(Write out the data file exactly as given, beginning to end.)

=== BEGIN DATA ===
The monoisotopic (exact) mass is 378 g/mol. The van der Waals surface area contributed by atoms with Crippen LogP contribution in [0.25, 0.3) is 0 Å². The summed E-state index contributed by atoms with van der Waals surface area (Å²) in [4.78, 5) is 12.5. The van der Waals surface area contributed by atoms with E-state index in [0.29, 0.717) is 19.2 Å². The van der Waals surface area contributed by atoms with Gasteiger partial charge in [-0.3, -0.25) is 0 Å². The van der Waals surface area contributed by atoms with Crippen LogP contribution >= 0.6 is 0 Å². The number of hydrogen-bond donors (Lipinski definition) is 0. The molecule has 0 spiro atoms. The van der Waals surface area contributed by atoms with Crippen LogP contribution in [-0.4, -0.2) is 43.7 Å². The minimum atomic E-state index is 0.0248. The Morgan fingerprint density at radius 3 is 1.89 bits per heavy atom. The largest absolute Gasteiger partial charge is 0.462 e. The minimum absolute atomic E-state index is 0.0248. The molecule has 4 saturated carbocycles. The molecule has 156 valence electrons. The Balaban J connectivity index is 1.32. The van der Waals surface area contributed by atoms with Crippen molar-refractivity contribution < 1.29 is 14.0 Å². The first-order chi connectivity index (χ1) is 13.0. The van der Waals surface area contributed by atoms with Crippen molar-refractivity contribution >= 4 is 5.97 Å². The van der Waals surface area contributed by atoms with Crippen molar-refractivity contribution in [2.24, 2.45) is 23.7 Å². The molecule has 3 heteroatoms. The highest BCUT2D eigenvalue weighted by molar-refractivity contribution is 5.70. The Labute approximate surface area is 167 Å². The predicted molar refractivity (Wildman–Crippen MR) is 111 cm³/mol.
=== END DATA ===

The monoisotopic (exact) mass is 378 g/mol. The van der Waals surface area contributed by atoms with Crippen LogP contribution in [0.25, 0.3) is 0 Å². The summed E-state index contributed by atoms with van der Waals surface area (Å²) in [4.78, 5) is 12.5. The van der Waals surface area contributed by atoms with E-state index in [0.29, 0.717) is 19.2 Å². The van der Waals surface area contributed by atoms with Gasteiger partial charge in [-0.3, -0.25) is 0 Å². The van der Waals surface area contributed by atoms with Crippen LogP contribution >= 0.6 is 0 Å². The number of hydrogen-bond donors (Lipinski definition) is 0. The molecule has 0 spiro atoms. The van der Waals surface area contributed by atoms with Crippen LogP contribution in [-0.4, -0.2) is 43.7 Å². The minimum atomic E-state index is 0.0248. The Morgan fingerprint density at radius 3 is 1.89 bits per heavy atom. The largest absolute Gasteiger partial charge is 0.462 e. The minimum absolute atomic E-state index is 0.0248. The molecule has 4 saturated carbocycles. The molecule has 156 valence electrons. The Balaban J connectivity index is 1.32. The van der Waals surface area contributed by atoms with Crippen molar-refractivity contribution < 1.29 is 14.0 Å². The first-order chi connectivity index (χ1) is 13.0. The van der Waals surface area contributed by atoms with Crippen molar-refractivity contribution >= 4 is 5.97 Å². The van der Waals surface area contributed by atoms with Crippen molar-refractivity contribution in [2.24, 2.45) is 23.7 Å². The molecule has 3 heteroatoms. The highest BCUT2D eigenvalue weighted by molar-refractivity contribution is 5.70. The Labute approximate surface area is 167 Å². The predicted molar refractivity (Wildman–Crippen MR) is 111 cm³/mol.